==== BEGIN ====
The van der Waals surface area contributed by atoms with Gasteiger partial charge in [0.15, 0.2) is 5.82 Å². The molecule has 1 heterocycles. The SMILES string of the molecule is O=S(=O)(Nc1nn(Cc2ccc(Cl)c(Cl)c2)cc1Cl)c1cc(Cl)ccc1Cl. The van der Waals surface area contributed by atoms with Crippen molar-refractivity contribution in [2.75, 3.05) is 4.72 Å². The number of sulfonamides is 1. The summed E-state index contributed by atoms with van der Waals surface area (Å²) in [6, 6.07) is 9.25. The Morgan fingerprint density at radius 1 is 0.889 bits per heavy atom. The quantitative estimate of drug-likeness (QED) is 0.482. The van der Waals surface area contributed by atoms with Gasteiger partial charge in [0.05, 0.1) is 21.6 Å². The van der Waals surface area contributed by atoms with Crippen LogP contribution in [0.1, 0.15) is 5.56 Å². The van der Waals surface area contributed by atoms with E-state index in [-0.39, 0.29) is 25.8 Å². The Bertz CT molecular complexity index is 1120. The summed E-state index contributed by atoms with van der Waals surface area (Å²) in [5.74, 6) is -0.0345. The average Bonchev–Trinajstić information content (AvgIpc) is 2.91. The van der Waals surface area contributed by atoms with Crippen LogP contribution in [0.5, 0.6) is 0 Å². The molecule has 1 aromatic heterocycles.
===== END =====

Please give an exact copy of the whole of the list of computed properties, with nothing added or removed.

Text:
The van der Waals surface area contributed by atoms with Gasteiger partial charge in [0.15, 0.2) is 5.82 Å². The molecule has 1 heterocycles. The SMILES string of the molecule is O=S(=O)(Nc1nn(Cc2ccc(Cl)c(Cl)c2)cc1Cl)c1cc(Cl)ccc1Cl. The van der Waals surface area contributed by atoms with Crippen molar-refractivity contribution in [2.75, 3.05) is 4.72 Å². The number of sulfonamides is 1. The summed E-state index contributed by atoms with van der Waals surface area (Å²) in [6, 6.07) is 9.25. The Morgan fingerprint density at radius 1 is 0.889 bits per heavy atom. The quantitative estimate of drug-likeness (QED) is 0.482. The van der Waals surface area contributed by atoms with Gasteiger partial charge in [0.05, 0.1) is 21.6 Å². The van der Waals surface area contributed by atoms with Crippen LogP contribution in [0.1, 0.15) is 5.56 Å². The van der Waals surface area contributed by atoms with E-state index in [-0.39, 0.29) is 25.8 Å². The Bertz CT molecular complexity index is 1120. The summed E-state index contributed by atoms with van der Waals surface area (Å²) in [5.74, 6) is -0.0345. The average Bonchev–Trinajstić information content (AvgIpc) is 2.91. The van der Waals surface area contributed by atoms with Crippen LogP contribution in [0.5, 0.6) is 0 Å². The molecule has 1 aromatic heterocycles.